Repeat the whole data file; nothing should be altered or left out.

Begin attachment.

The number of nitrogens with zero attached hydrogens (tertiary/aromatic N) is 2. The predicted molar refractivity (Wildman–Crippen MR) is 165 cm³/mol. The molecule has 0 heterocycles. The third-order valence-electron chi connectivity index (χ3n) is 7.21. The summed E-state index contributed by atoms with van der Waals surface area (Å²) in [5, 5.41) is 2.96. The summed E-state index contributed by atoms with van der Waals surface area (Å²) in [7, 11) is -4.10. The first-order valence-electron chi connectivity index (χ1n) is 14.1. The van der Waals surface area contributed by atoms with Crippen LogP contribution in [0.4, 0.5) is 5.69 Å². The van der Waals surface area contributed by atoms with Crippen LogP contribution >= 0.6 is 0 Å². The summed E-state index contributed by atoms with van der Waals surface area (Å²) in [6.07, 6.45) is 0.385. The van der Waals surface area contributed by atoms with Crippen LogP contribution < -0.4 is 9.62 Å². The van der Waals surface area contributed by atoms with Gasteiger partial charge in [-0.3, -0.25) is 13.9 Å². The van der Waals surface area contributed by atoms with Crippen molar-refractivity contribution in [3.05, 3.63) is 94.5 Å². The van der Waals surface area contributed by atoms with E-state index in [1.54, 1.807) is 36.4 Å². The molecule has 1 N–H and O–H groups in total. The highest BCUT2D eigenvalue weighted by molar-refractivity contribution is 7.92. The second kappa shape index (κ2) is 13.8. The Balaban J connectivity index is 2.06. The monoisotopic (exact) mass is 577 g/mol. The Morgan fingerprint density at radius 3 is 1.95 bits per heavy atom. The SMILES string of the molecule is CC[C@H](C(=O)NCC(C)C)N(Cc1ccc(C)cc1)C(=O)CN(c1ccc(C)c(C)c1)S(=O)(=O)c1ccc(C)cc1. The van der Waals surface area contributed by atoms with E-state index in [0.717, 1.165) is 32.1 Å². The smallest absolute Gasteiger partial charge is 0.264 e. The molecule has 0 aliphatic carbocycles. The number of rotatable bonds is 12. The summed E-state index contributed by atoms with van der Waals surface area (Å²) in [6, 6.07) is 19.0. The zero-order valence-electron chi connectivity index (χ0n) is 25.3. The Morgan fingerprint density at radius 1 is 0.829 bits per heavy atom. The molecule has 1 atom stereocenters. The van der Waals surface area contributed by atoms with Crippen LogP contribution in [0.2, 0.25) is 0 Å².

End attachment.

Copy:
The number of nitrogens with zero attached hydrogens (tertiary/aromatic N) is 2. The predicted molar refractivity (Wildman–Crippen MR) is 165 cm³/mol. The molecule has 0 heterocycles. The third-order valence-electron chi connectivity index (χ3n) is 7.21. The summed E-state index contributed by atoms with van der Waals surface area (Å²) in [5, 5.41) is 2.96. The summed E-state index contributed by atoms with van der Waals surface area (Å²) in [7, 11) is -4.10. The first-order valence-electron chi connectivity index (χ1n) is 14.1. The van der Waals surface area contributed by atoms with Crippen LogP contribution in [0.4, 0.5) is 5.69 Å². The van der Waals surface area contributed by atoms with Crippen LogP contribution >= 0.6 is 0 Å². The summed E-state index contributed by atoms with van der Waals surface area (Å²) in [6.07, 6.45) is 0.385. The van der Waals surface area contributed by atoms with Crippen LogP contribution < -0.4 is 9.62 Å². The van der Waals surface area contributed by atoms with Gasteiger partial charge in [-0.3, -0.25) is 13.9 Å². The van der Waals surface area contributed by atoms with Crippen molar-refractivity contribution in [3.05, 3.63) is 94.5 Å². The van der Waals surface area contributed by atoms with E-state index in [1.54, 1.807) is 36.4 Å². The molecule has 1 N–H and O–H groups in total. The highest BCUT2D eigenvalue weighted by molar-refractivity contribution is 7.92. The second kappa shape index (κ2) is 13.8. The Balaban J connectivity index is 2.06. The monoisotopic (exact) mass is 577 g/mol. The Morgan fingerprint density at radius 3 is 1.95 bits per heavy atom. The SMILES string of the molecule is CC[C@H](C(=O)NCC(C)C)N(Cc1ccc(C)cc1)C(=O)CN(c1ccc(C)c(C)c1)S(=O)(=O)c1ccc(C)cc1. The van der Waals surface area contributed by atoms with E-state index in [0.717, 1.165) is 32.1 Å². The smallest absolute Gasteiger partial charge is 0.264 e. The molecule has 0 aliphatic carbocycles. The number of rotatable bonds is 12. The summed E-state index contributed by atoms with van der Waals surface area (Å²) in [6, 6.07) is 19.0. The zero-order valence-electron chi connectivity index (χ0n) is 25.3. The Morgan fingerprint density at radius 1 is 0.829 bits per heavy atom. The molecule has 1 atom stereocenters. The van der Waals surface area contributed by atoms with Crippen LogP contribution in [0.2, 0.25) is 0 Å².